Driven by disappointment at the '84 Games, little-known Olympian John Tuttle continues winning as a master.
runnersworld.com September 11, 2012
Thirty years ago John Tuttle was living the simple life. After graduating from Auburn University, he shared a trailer in the small Alabama college town with a couple of friends, supporting himself on odd jobs and meager road race winnings. His only responsibility? Paying his $50 per month rent.
Tuttle never guessed that less than two years later he would be running the Olympic marathon in Los Angeles.
That quick rise to national prominence -- and Olympic disappointment -- has kept Tuttle competing at a high level for three more decades. Today a retired teacher living in the mountains of western North Carolina, Tuttle, 53, trains almost as intensely as he did during his college years. "I want to be as good as I can be, for as long as possible," he says. "I'm always going to run. And if I'm going to run, I might as well race and try to be up near the top."
Tuttle never ran farther than 3,000m on the track during college, but the 8:35.74 steeple he ran in 1979 (still No. 2 all-time at Auburn) suggested longer distances might be his forte. After he graduated in 1981, he turned to road racing. The more he raced, the more he heard about the marathon. The distance seemed impossible to him, until the day he beat 2:15 marathoner Herb Wills at the 1982 Citrus Bowl Half Marathon. "It was an extremely hot day," Tuttle recalls, "and I ran 1:04-something and beat Wills by a minute. I thought to myself, 'Geez, maybe I can run a halfway decent marathon.'"
Tuttle made his 26.2-mile debut at the 1983 Florida Festival Marathon, clocking 2:14.18. In his second 26.2, Grandma's Marathon in June, Tuttle ran 2:12.31 and finished second. Kangaroos offered to sponsor him and brought him to the New York City Marathon that November to work at the expo. "I got there and mentioned that my training was going great," Tuttle recalls, "and they said, 'Oh, you want to run the marathon? We'll get you in it.'" His 2:10.51, a third-straight PR, was good for fourth place.
The 1984 Olympic trials used the Skylon International Marathon course, starting in upstate New York, close to where Tuttle grew up in Alfred, N.Y. He had dozens of friends scattered along the route. Tuttle ran confidently throughout, trading the lead with Pete Pfitzinger and Alberto Salazar over the final few miles before finishing just behind them in third. He was on the Olympic team.
Nagging injuries kept Tuttle from training at his best leading up to the 1984 Games in Los Angeles. He ran the first half of the Olympic marathon alongside Pfitzinger before dehydration set in. He stepped off the course after 21 miles, the low point of his career. "I'm still kicking myself in the butt for that," he laments. "I could probably have finished it in about 2:30, which, looking back, seems better than a DNF next to my name."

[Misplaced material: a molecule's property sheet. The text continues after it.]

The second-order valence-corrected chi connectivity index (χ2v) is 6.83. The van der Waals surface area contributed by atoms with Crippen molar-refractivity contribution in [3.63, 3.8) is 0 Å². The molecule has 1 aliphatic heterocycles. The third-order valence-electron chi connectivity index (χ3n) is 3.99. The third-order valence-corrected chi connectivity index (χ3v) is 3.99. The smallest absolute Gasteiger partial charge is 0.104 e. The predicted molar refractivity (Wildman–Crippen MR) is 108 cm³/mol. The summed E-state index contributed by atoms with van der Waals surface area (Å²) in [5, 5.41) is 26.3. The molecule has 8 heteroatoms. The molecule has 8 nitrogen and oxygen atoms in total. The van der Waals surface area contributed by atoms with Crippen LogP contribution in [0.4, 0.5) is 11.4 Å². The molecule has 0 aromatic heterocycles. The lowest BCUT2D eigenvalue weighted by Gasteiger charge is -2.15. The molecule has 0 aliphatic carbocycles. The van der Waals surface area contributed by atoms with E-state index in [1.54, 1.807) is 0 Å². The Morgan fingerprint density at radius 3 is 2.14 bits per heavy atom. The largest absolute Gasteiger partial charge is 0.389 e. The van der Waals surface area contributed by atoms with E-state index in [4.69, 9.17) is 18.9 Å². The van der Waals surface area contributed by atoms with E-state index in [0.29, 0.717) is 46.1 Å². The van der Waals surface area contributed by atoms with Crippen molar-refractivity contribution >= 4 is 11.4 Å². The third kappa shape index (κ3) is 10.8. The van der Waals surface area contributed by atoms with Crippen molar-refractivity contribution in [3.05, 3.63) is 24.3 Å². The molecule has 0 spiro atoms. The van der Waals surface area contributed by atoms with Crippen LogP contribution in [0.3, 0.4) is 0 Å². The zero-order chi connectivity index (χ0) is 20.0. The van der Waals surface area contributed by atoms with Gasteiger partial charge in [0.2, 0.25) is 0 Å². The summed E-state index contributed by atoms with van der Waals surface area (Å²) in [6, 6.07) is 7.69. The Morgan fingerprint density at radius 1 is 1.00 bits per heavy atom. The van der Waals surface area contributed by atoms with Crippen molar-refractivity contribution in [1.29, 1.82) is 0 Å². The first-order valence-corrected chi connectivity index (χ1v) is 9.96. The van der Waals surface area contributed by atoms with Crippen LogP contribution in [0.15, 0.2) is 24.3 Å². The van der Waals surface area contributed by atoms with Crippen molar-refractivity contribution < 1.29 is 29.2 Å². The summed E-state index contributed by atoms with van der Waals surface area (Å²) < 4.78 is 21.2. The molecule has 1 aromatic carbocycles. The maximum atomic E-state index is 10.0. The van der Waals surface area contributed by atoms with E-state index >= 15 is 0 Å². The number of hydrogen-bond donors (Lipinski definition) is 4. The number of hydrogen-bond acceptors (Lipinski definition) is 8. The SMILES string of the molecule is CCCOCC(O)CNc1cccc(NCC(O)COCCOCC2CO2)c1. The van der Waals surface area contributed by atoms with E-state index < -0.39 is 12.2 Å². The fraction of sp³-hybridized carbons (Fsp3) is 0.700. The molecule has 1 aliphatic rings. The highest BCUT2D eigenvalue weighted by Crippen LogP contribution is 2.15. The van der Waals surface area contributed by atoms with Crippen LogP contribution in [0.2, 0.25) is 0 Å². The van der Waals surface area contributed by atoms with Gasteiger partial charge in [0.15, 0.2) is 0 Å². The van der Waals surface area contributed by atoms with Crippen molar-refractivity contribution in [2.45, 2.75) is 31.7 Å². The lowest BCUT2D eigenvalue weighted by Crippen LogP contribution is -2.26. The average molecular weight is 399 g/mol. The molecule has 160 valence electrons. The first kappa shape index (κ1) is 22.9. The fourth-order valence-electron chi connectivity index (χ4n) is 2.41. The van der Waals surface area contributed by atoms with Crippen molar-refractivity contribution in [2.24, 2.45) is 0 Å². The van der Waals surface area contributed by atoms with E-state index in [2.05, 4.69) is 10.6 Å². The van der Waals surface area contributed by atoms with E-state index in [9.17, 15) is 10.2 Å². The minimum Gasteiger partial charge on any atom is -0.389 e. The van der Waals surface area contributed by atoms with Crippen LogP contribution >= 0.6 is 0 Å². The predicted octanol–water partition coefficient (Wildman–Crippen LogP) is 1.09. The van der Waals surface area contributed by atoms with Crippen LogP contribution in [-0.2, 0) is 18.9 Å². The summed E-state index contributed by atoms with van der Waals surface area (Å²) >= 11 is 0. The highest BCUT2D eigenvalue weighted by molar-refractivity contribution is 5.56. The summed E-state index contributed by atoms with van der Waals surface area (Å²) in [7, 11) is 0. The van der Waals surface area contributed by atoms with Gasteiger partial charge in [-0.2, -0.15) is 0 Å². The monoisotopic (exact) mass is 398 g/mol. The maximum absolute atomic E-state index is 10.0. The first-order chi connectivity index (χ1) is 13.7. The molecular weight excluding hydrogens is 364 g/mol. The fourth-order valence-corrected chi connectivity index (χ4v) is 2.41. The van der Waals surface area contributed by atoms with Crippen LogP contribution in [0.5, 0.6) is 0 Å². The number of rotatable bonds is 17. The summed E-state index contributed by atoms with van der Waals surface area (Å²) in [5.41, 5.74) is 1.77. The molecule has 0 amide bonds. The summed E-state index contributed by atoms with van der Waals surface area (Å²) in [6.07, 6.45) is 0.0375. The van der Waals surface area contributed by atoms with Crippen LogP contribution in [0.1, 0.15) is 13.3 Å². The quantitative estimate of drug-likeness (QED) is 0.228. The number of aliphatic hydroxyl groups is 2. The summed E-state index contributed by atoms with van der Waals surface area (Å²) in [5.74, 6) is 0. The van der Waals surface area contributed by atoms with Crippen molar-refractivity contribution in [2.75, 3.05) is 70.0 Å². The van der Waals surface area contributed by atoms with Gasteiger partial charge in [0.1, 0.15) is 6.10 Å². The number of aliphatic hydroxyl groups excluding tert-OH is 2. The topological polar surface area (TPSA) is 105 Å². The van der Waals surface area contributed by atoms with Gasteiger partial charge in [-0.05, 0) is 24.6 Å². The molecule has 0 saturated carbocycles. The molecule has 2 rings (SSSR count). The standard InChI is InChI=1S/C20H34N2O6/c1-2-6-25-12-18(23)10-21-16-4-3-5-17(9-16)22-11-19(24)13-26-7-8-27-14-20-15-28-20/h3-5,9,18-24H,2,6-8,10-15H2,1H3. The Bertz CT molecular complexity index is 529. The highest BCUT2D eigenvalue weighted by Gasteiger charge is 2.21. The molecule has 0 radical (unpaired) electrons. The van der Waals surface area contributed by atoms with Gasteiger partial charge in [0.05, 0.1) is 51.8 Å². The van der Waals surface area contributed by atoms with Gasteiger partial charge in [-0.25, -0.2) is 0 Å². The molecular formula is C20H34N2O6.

Tuttle continued to race well for another decade, including a 27:52 road 10K in 1985 and several more marathons, but nothing quite matched making the '84 Olympic team. Turning 40 in November of 1998 gave Tuttle renewed motivation, and he immediately became a force on the masters scene. His 23:25 for 8K and 14:19 for 5K, set in 1999, are still U.S. masters records. "I went to just about all the major races and won a lot of them," Tuttle says. "To tell you the truth, I was surprised."
n 2002 he began suffering light-headedness and shortness of
breath. He was diagnosed with atrial fibrillation, an irregular heart rhythm.
The following year he had surgery, which created small areas of scar tissue in
his heart to normalize the electrical signals. Doctors performed a second,
similar procedure in 2007. "It screwed me up a little bit," Tuttle
says. "Before the first surgery I was running so well, and afterwards I
couldn't do anything close to that. So I'm a different runner than before, but
I'm happy I can still run."
In 2010 Tuttle won national 50-54 titles at 5K and 15K on the roads and won his age group at the 10K USATF National Club Cross Country Championships. Injuries hindered his 2011 campaign, but Tuttle is looking for a big second half of 2012. He continues to emphasize speed work in his training, often getting in three or four workouts a week. "I do a lot of back-to-back speed workouts, and that's probably a lot of why I've had so many injuries," he says. "I might do 25 x 200 one day and a hard fartlek the next. I like to get on the track because it's accurate. The 200s aren't super fast, but just getting into a good rhythm. That's a lot of it -- the rhythm of running fast." His mileage today tops out around 70, with a long run. "I seem to race my best when I'm getting in my long runs and doing them fast," he says.
During the height of his career, Tuttle stayed cool under pressure and was known for celebrating his results, win or lose. None of his friends thought he'd still be running today. "Very few of the guys out there racing in their 50s were high-level college runners or Olympians like John was," says Chris Fox, Tuttle's former Auburn teammate. "He's been great since he was in ninth grade. Usually guys like that, myself included, kind of get tired of it at a point."
But Tuttle has never wearied of competition. "Regardless of what shape you're in there's always somebody else to race," he says. "You can always get into it with somebody and make it kind of interesting and fun. That's the way I look at it."